During Episode 57 – Bird Strikes, Flying Turtles, And Flight Simulators, Carl shared his experience and views on flying the increasingly popular, full motion, Redbird flight simulator for general aviation aircraft. He had a lot of good things to say about it's capabilities and we've received some listener mail that supports how wonderful this training tool truly is.
CFI Russ writes in to tell us how he uses and enjoys the Redbird to keep his students safe:
Just listened to your episode #57 where Carl flew the Redbird. Thanks for the flying turtle visuals by the way.
I am an active part-time CFI and also teach in the Redbird FMX in a nearby community college's aviation degree program. It is a GREAT tool for flight instruction. Most of the students we have in it are working on their instrument rating, as you'd expect, and in this capacity it's a wonderful piece of equipment. The ability to simulate system failures realistically, establish a cloud layer at minimums with poor visibility below that, and not being limited to approaches at a few local airports is very conducive to effective instrument training.
I've also found it to be great for VFR training though. I had a student sign up for the Redbird course who was not an instrument student – he was actually a retiree working on his Sport Pilot license. So I had to develop a curriculum specifically for him. At first I was a little concerned that the device wasn't going to be very appropriate, but quickly found ways to make it a very effective training environment.
Although the version we have is set up for a typical 6-pack Cessna 172SP, some of the things I was able to do were:
- “Fail” all the instruments except what he'd have in the typical “Cub” type aircraft he intends to fly, and have him enter inadvertent IMC with absolutely no training or discussion beforehand. The FAA statistic is with no training, you have something like 178 seconds to live. He lasted about 120 seconds before we entered a spiral and impacted the ground. Pretty eye-opening. But then, with a little work and training on compass errors and how to keep the plane upright, he now can fly for plenty long enough to get out of it. Success!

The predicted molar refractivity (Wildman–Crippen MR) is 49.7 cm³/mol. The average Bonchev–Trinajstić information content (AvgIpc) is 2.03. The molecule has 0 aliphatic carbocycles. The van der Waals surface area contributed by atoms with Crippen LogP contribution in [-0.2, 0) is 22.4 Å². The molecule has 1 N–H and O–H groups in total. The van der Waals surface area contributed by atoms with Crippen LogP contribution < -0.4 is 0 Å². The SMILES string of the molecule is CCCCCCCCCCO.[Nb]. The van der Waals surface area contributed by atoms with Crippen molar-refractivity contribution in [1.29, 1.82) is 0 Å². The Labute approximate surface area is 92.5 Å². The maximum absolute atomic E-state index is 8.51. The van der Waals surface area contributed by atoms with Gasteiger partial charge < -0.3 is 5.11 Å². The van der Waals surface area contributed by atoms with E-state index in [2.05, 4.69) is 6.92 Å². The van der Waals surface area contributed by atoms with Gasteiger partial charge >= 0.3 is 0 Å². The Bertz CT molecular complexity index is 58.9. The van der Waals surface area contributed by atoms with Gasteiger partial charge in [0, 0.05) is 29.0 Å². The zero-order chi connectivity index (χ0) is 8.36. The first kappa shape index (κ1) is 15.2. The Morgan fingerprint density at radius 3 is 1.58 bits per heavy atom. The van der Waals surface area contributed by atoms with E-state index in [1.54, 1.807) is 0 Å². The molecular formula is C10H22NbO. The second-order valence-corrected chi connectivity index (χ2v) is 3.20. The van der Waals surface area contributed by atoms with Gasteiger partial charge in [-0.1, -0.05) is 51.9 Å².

- Recreated flying at high density-altitudes and the effect on takeoff and climb performance. We even inadvertently flew up a dead-end canyon in Colorado where the ground climbed faster than the plane could, and there was no way to turn around – end up stalling it in while trying to turn. Again, eye-opening for the student!
- Went over night-time illusions, black hole effect, and false horizons to expand his aviation knowledge.
- Simulated pitot and static system failures.
- We even recreated the Cory Lidle Cirrus crash flying up the East River – we were able to set the wind and visibility and such exactly by the NTSB report, and when he turned at the same point and direction they did, sure enough, we hit a building. But when we ran it again and turned into the wind instead, we made the turn with room to spare. I was really proud of this one, the simulation worked out exactly right.
Many other things as well. It was fun and educational for both him and me. It is a great tool for lots of training purposes, and certainly allows us to get things done on a rainy day.
I do really like that I can have the students fly instrument approach procedures anywhere in the U.S. and can therefore find approaches that exactly meet my lesson objectives for that day (need work on DME arcing approaches? No problem!) Of course, you can do that with most PCATD-type products too, but the visuals and motion are what sets the Redbird apart to me.
I've had students do an approach to closely spaced parallel runways in a crosswind and low vis, for example, to see if they pick out the correct runway. Stuff like that – keeps it fun and challenging. (Full disclosure – up until a few years ago I worked for the FAA developing instrument approach procedures, so I know lots of little remote airports with procedures that are unusual for some reason or another – like I said, keeps it fun and challenging!)
Well thanks for sharing all that Russ! It really shows the value of flight simulators in the training environment and also how capable and realistic the Redbird truly is.
But what about you? Have you flown a Redbird before? Tell us about your experience and what you liked about this full motion general aviation flight simulator. Leave a comment below!